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Six European feeder and shortsea lines are challenging the extension of a “dockers’ clause” covering container lashing operations in ports to Europe.

The dockers’ clause stipulates that lashing operations must be undertaken by International Transport Workers Federation (ITF)-affiliated unions and originally became part of the International Bargaining Forum (IBF) agreement between an International Maritime Employment Council (IMEC) negotiating group and the ITF in February 2018, and has been extended to European and Canadian ports this year.

Previously, lashing operations were largely the preserver of vessel crews.

The six European carriers, all operating ships less than 170 metres in length, claim the change is “legally unenforceable, restricts competition for lashing activities, will bring extra costs and delays in container loading/discharge and could persuade shippers to switch to more-polluting road transport”.

They claim “union suggestions that lashing done by dockers is safer are baseless” and that “it is even unclear that sufficient dock worker capacity exists to undertake the task”.

Under the clause, if there aren’t dockers available to lash containers, crewing agencies are required to seek the permission of dock unions to do the work and prove that individual seafarers have volunteered.

Patrick van de Ven, founding partner of Venturn, a Rotterdam-based maritime and logistics consultancy, argued that the dockers clause would have no material impact on safety levels.

“Fully trained ship crews at many European ports routinely undertake container lashing, working within strict safety guidelines,” he said. “They are familiar with the ship and its cargo securing manuals and have a vested interest in ensuring that cargo is safely secured on the vessel they live on.”

Late last year, feeder sources told The Loadstar they believed the new clause could lead to delays for feeder operations, while Europe’s largest feeder operator, Unifeeder, said it would levy a €7 per container surcharge to cover expected additional costs as a result of the “radical change to functions that have been unchanged in Europe for the last 40 years”.

However, in a new year communique to members, the ITF said: “As we move through an uncertain future of automation and the ongoing struggle for jurisdiction, we loudly declare that lashing is dockers’ work.

“We expect some struggles in our respective national campaigns to claim lashing, but the ITF and its affiliates are committed to this struggle — and there is no acceptable outcome except victory.”

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  • Patrice caron

    January 07, 2020 at 6:03 pm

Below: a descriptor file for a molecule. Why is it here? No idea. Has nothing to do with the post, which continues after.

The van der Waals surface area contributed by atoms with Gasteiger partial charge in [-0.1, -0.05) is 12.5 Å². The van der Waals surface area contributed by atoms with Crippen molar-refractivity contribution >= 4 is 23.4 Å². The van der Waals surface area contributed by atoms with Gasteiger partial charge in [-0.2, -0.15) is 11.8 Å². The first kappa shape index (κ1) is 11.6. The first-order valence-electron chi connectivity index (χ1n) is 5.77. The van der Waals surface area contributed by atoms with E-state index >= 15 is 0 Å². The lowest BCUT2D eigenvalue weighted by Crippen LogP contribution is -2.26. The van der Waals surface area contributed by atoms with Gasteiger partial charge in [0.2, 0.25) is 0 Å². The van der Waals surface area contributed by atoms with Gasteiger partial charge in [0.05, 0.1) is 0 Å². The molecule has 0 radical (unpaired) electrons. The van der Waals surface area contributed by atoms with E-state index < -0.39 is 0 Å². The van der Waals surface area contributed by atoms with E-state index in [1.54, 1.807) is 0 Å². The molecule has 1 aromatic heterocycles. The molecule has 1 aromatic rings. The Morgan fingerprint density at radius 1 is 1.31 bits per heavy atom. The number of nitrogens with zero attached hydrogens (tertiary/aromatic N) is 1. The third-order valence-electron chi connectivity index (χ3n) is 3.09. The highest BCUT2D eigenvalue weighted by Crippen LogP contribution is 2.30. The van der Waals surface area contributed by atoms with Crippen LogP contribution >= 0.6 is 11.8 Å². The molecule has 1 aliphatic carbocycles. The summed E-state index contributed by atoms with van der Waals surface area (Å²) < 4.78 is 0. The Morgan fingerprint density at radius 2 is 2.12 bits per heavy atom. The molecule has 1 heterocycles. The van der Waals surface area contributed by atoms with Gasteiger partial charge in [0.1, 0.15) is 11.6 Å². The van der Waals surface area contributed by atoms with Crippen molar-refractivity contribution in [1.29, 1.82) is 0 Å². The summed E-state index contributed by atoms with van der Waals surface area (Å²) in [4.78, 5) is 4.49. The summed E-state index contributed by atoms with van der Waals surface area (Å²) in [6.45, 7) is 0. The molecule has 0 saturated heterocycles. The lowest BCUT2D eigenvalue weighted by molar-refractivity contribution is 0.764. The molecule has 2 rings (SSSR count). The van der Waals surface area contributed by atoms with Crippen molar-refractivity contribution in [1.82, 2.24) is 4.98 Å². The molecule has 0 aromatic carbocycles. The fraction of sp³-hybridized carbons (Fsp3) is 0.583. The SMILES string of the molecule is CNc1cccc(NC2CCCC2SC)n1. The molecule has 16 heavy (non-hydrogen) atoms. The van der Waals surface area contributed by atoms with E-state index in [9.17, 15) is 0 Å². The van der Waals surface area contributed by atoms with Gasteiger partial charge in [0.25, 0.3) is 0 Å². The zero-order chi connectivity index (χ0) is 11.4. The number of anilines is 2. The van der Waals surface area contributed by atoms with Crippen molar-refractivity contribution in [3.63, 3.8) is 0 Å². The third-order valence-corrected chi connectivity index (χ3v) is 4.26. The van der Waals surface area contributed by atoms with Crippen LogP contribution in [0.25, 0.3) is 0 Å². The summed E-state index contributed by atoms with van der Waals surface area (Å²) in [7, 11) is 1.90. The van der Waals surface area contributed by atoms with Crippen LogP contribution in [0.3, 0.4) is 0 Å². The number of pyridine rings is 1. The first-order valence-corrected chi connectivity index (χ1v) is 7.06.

Shipowners arguments 7Euro/container will drive them to more polluting transport mode, bullshit, 7 euros is nothing and it will probably be more like 1euro… Time to load and discharge, well, just think of it in advance, all shipowners are bond by this rule so all equal. They may show some frustration at the beginning but will fate out as time go by, like any changes.

    Reasons for using national dockworkers; Right to refuse unsafe work, work is being done on board a ship docked in a “national” port, which means jobs are for “national” workers, Jobs are in a port, meaning it’s for dock workers, wages are fully paid to dockworkers,

    Dockers’ clause would not have come up if workers did not notice abuses, so where there are abuses, workers stand together to fight them.

  • Seafarer

    May 26, 2020 at 11:54 am

    Well, these are huge claims here Mr. Caron.

    The public tariff for the Eurogate group advices a per container rate of 34 EUR per unit + another 17 EUR per unit twistlock fee.
    Thats 50 EUR away from your claim of it just being 1 EUR per container.

    And guess what, thats only 1 side of the sea transport. If oyu load a unit, you would also have discharge it. So another 51 EUR on top and suddenly we have another fee of 100 EUR per unit for a transport from Hamburg to Bremerhaven on top of the handling fees the lines have to pay to move a unit via sea.
    So total extra costs per unit are min 200-250 EUR per unit.

    Guess what, a trucking costs less and it is fully flexible to deliver directly door-to-door without requirements to touch 2 ports.

    Are you also aware, that the crew gets paid for this job? They are dependent on the bonusses they receive and they are also represented by the ITF. Is a seafarer not allowed to earn extra with bonusses?
    Will you as docker be responsible if the lashing you did on a vessel was not seaworthy?
    Will a docker go on board of a vessel and redo the lashing after a storm putting themselves in a position to trust their rlife into another pair of hands and hope they did the job properly in the ports?
    Who will pay for the relashing in case needed, while a big ocena vessel is approaching?
    Will you send our the small feeder not seaworthy or is that job suddenly not dangerous anymore for the crew?

    Please let us consider all angles, before sending out claims, which can be easily proven to be wrong!